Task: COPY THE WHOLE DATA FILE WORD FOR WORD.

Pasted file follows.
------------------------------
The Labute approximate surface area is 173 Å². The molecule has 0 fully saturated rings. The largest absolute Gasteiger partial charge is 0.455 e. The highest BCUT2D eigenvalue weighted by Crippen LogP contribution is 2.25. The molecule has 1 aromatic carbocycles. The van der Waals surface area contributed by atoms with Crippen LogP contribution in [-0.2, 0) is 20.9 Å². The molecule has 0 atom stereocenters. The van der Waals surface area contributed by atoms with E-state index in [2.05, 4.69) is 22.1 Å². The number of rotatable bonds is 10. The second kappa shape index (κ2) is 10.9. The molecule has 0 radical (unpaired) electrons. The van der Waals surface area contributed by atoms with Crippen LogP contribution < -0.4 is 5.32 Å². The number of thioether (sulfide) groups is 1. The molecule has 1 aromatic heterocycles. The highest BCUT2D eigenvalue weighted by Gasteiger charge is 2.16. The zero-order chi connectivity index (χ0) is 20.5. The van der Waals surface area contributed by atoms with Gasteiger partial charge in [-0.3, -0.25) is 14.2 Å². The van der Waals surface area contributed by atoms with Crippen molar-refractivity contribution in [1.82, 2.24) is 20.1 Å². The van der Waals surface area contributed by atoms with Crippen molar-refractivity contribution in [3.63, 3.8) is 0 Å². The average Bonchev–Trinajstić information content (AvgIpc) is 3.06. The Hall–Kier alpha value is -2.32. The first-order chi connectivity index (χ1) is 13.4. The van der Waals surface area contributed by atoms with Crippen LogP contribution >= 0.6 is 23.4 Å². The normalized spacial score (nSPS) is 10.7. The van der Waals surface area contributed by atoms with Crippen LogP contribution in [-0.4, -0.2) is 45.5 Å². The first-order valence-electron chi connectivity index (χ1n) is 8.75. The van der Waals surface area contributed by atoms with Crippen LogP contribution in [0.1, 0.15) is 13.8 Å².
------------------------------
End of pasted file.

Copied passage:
The Labute approximate surface area is 173 Å². The molecule has 0 fully saturated rings. The largest absolute Gasteiger partial charge is 0.455 e. The highest BCUT2D eigenvalue weighted by Crippen LogP contribution is 2.25. The molecule has 1 aromatic carbocycles. The van der Waals surface area contributed by atoms with Crippen LogP contribution in [-0.2, 0) is 20.9 Å². The molecule has 0 atom stereocenters. The van der Waals surface area contributed by atoms with E-state index in [2.05, 4.69) is 22.1 Å². The number of rotatable bonds is 10. The second kappa shape index (κ2) is 10.9. The molecule has 0 radical (unpaired) electrons. The van der Waals surface area contributed by atoms with Crippen LogP contribution < -0.4 is 5.32 Å². The number of thioether (sulfide) groups is 1. The molecule has 1 aromatic heterocycles. The highest BCUT2D eigenvalue weighted by Gasteiger charge is 2.16. The zero-order chi connectivity index (χ0) is 20.5. The van der Waals surface area contributed by atoms with Gasteiger partial charge in [-0.3, -0.25) is 14.2 Å². The van der Waals surface area contributed by atoms with Crippen molar-refractivity contribution in [1.82, 2.24) is 20.1 Å². The van der Waals surface area contributed by atoms with Crippen molar-refractivity contribution in [3.63, 3.8) is 0 Å². The average Bonchev–Trinajstić information content (AvgIpc) is 3.06. The Hall–Kier alpha value is -2.32. The first-order chi connectivity index (χ1) is 13.4. The van der Waals surface area contributed by atoms with Crippen LogP contribution >= 0.6 is 23.4 Å². The normalized spacial score (nSPS) is 10.7. The van der Waals surface area contributed by atoms with Crippen LogP contribution in [-0.4, -0.2) is 45.5 Å². The first-order valence-electron chi connectivity index (χ1n) is 8.75. The van der Waals surface area contributed by atoms with Crippen LogP contribution in [0.1, 0.15) is 13.8 Å².